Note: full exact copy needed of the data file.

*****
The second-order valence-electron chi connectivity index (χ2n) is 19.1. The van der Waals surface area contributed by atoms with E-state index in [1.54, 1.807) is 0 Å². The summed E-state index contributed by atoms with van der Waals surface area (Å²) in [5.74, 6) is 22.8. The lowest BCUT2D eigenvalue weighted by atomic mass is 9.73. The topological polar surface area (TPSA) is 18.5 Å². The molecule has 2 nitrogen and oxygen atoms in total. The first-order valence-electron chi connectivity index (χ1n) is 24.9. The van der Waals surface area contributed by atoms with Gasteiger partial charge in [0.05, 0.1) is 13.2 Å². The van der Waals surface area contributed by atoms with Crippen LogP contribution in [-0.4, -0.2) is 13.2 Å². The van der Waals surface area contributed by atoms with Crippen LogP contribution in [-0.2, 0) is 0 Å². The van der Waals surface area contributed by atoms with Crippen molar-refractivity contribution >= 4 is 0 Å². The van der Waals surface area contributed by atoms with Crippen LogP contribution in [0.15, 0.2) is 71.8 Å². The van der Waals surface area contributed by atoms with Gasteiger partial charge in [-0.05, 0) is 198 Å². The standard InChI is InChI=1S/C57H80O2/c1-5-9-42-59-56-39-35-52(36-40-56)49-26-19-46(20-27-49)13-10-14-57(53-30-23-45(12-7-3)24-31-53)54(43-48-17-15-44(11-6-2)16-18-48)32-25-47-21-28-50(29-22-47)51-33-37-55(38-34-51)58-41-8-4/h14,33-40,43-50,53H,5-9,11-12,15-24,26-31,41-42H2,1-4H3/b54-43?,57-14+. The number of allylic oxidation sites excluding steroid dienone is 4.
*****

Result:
The second-order valence-electron chi connectivity index (χ2n) is 19.1. The van der Waals surface area contributed by atoms with E-state index in [1.54, 1.807) is 0 Å². The summed E-state index contributed by atoms with van der Waals surface area (Å²) in [5.74, 6) is 22.8. The lowest BCUT2D eigenvalue weighted by atomic mass is 9.73. The topological polar surface area (TPSA) is 18.5 Å². The molecule has 2 nitrogen and oxygen atoms in total. The first-order valence-electron chi connectivity index (χ1n) is 24.9. The van der Waals surface area contributed by atoms with Gasteiger partial charge in [0.05, 0.1) is 13.2 Å². The van der Waals surface area contributed by atoms with Crippen LogP contribution in [-0.4, -0.2) is 13.2 Å². The van der Waals surface area contributed by atoms with Crippen LogP contribution in [-0.2, 0) is 0 Å². The van der Waals surface area contributed by atoms with Crippen molar-refractivity contribution >= 4 is 0 Å². The van der Waals surface area contributed by atoms with Crippen LogP contribution in [0.15, 0.2) is 71.8 Å². The van der Waals surface area contributed by atoms with Gasteiger partial charge in [-0.05, 0) is 198 Å². The standard InChI is InChI=1S/C57H80O2/c1-5-9-42-59-56-39-35-52(36-40-56)49-26-19-46(20-27-49)13-10-14-57(53-30-23-45(12-7-3)24-31-53)54(43-48-17-15-44(11-6-2)16-18-48)32-25-47-21-28-50(29-22-47)51-33-37-55(38-34-51)58-41-8-4/h14,33-40,43-50,53H,5-9,11-12,15-24,26-31,41-42H2,1-4H3/b54-43?,57-14+. The number of allylic oxidation sites excluding steroid dienone is 4.